On appeal from: [2013] EWCA Civ 1471

The Supreme Court unanimously decided to refer three questions to the CJEU in an appeal concerning whether the tribunals were right to rule that the respondent was entitled to continue to receive the care component of the Disability Living Allowance (DLA) when she moved permanently from the UK to Spain in 2002.

Lady Hale set out the terms of the reference to the court and stated in the view of the court, the principled solution to the case would be to treat the care component of DLA as an invalidity benefit for the purpose of the Council Regulation (EC) No 1408/71. She believed, unlike sickness benefits, DLA is not intended to be paid on a short term basis and is more akin to invalidity and old age benefits. This would have avoided the issues which had arisen in this case.

The questions referred are therefore as follows:

  1. Is the care component of the UK’s Disability Living Allowance properly classified as an invalidity rather than a cash sickness benefit for the purpose of Regulation No 1408/71?
  2. (1) Does a person who ceases to be entitled to UK Disability Living Allowance as a matter of UK domestic law, because she has moved to live in another member state, and who has ceased all occupational activity before such move, but remains insured against old age under the UK social security system, cease to be subject to the legislation of the UK for the purpose of art 13(2)(f) of Regulation No 1408/71?; (2) Does such a person in any event remain subject to the legislation of the UK in the light of Point 19(c) of the UK’s annex VI to the Regulation?; (3) If she has ceased to be subject to the legislation of the UK within the meaning of art 13(2)(f), is the UK obliged or merely permitted by virtue of Point 20 of annex VI to apply the provisions of Chapter 1 of Title III to the Regulation to her?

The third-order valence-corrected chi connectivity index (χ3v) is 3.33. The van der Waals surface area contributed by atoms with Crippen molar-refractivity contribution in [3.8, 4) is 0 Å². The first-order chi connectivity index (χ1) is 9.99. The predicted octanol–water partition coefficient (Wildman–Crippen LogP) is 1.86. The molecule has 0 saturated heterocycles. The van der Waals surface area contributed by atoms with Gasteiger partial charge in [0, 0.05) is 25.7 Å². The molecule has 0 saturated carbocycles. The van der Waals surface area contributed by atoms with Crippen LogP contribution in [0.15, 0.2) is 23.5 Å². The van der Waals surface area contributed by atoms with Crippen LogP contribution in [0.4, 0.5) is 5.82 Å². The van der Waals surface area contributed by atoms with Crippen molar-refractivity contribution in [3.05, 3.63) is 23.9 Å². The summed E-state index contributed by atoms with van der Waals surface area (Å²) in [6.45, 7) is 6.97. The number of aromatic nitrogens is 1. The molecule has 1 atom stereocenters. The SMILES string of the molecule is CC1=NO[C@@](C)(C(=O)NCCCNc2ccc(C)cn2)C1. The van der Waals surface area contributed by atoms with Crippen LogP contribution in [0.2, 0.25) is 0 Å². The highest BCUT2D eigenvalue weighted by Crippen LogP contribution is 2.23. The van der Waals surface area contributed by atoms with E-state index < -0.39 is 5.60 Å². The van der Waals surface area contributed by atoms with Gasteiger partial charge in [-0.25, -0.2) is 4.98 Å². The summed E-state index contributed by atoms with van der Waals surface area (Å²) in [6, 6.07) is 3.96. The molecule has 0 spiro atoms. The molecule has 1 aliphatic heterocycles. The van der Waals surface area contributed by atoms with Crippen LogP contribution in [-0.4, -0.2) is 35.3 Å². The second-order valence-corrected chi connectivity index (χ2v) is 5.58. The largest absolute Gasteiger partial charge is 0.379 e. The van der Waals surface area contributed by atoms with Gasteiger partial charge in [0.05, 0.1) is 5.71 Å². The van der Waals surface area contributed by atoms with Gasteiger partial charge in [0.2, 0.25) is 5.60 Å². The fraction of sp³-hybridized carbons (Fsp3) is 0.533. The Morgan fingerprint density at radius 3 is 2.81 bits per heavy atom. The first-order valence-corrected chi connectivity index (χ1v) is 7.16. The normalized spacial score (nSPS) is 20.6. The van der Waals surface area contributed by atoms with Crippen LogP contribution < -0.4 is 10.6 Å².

3. (1) Does the broad definition of an employed person in Dodland Oberhollenzer [2005] ECR I-5065 apply for the purposes of arts 19 to 22 of the Regulation, where the person has ceased all occupational activity before moving to another member state, notwithstanding the distinction drawn in Chapter 1 of Title III between, on the one hand, employed and self-employed persons and, on the other hand, unemployed persons?; (2) If it does apply, is such a person entitled to export the benefit by virtue of either art 19 or art 22? Does article 22(1)(b) operate to prevent a claimant’s entitlement to the care component of DLA being defeated by a residence requirement imposed by national legislation on a transfer of residence to another member state?

For judgment, please download: [2015] UKSC 55
For Court’s press summary, please download: Court’s Press Summary
For a non-PDF version of the judgment, please visit: BAILII

To watching the hearing please visit: Supreme Court website